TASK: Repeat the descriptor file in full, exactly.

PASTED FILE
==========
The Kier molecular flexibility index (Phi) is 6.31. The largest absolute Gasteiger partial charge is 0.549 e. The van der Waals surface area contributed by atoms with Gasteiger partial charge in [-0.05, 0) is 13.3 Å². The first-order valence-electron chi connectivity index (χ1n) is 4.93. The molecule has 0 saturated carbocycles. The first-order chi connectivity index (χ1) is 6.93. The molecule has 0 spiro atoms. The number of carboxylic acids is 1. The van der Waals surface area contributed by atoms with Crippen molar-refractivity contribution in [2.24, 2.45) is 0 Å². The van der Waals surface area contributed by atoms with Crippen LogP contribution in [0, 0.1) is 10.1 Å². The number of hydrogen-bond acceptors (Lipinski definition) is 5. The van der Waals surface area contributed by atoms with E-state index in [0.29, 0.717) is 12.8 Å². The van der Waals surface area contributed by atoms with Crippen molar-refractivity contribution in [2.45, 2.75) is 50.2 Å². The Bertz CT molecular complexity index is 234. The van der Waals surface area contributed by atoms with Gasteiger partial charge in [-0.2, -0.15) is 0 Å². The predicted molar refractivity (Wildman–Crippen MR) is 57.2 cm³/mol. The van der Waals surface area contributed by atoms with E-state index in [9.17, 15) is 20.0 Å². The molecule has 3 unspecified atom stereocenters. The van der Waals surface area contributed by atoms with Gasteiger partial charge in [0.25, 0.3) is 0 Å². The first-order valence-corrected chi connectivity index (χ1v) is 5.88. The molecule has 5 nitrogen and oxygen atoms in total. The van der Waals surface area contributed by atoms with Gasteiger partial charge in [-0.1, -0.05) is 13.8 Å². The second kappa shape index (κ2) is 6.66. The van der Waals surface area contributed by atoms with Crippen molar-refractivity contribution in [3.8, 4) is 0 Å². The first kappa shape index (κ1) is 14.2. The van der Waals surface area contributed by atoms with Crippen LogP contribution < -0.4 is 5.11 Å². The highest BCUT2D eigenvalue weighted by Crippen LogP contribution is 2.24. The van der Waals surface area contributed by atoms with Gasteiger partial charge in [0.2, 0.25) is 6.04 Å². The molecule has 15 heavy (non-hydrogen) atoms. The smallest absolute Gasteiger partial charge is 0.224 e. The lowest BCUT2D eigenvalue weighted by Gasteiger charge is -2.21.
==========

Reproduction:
The Kier molecular flexibility index (Phi) is 6.31. The largest absolute Gasteiger partial charge is 0.549 e. The van der Waals surface area contributed by atoms with Gasteiger partial charge in [-0.05, 0) is 13.3 Å². The first-order valence-electron chi connectivity index (χ1n) is 4.93. The molecule has 0 saturated carbocycles. The first-order chi connectivity index (χ1) is 6.93. The molecule has 0 spiro atoms. The number of carboxylic acids is 1. The van der Waals surface area contributed by atoms with Crippen molar-refractivity contribution in [2.24, 2.45) is 0 Å². The van der Waals surface area contributed by atoms with Crippen LogP contribution in [0, 0.1) is 10.1 Å². The number of hydrogen-bond acceptors (Lipinski definition) is 5. The van der Waals surface area contributed by atoms with E-state index in [0.29, 0.717) is 12.8 Å². The van der Waals surface area contributed by atoms with Crippen molar-refractivity contribution in [2.45, 2.75) is 50.2 Å². The Bertz CT molecular complexity index is 234. The van der Waals surface area contributed by atoms with Gasteiger partial charge in [-0.2, -0.15) is 0 Å². The predicted molar refractivity (Wildman–Crippen MR) is 57.2 cm³/mol. The van der Waals surface area contributed by atoms with E-state index in [9.17, 15) is 20.0 Å². The molecule has 3 unspecified atom stereocenters. The van der Waals surface area contributed by atoms with Gasteiger partial charge in [0.25, 0.3) is 0 Å². The first-order valence-corrected chi connectivity index (χ1v) is 5.88. The molecule has 5 nitrogen and oxygen atoms in total. The van der Waals surface area contributed by atoms with Gasteiger partial charge in [-0.1, -0.05) is 13.8 Å². The second kappa shape index (κ2) is 6.66. The van der Waals surface area contributed by atoms with Crippen molar-refractivity contribution in [3.8, 4) is 0 Å². The first kappa shape index (κ1) is 14.2. The van der Waals surface area contributed by atoms with Crippen LogP contribution < -0.4 is 5.11 Å². The highest BCUT2D eigenvalue weighted by Crippen LogP contribution is 2.24. The van der Waals surface area contributed by atoms with Gasteiger partial charge in [0.2, 0.25) is 6.04 Å². The molecule has 15 heavy (non-hydrogen) atoms. The smallest absolute Gasteiger partial charge is 0.224 e. The lowest BCUT2D eigenvalue weighted by Gasteiger charge is -2.21.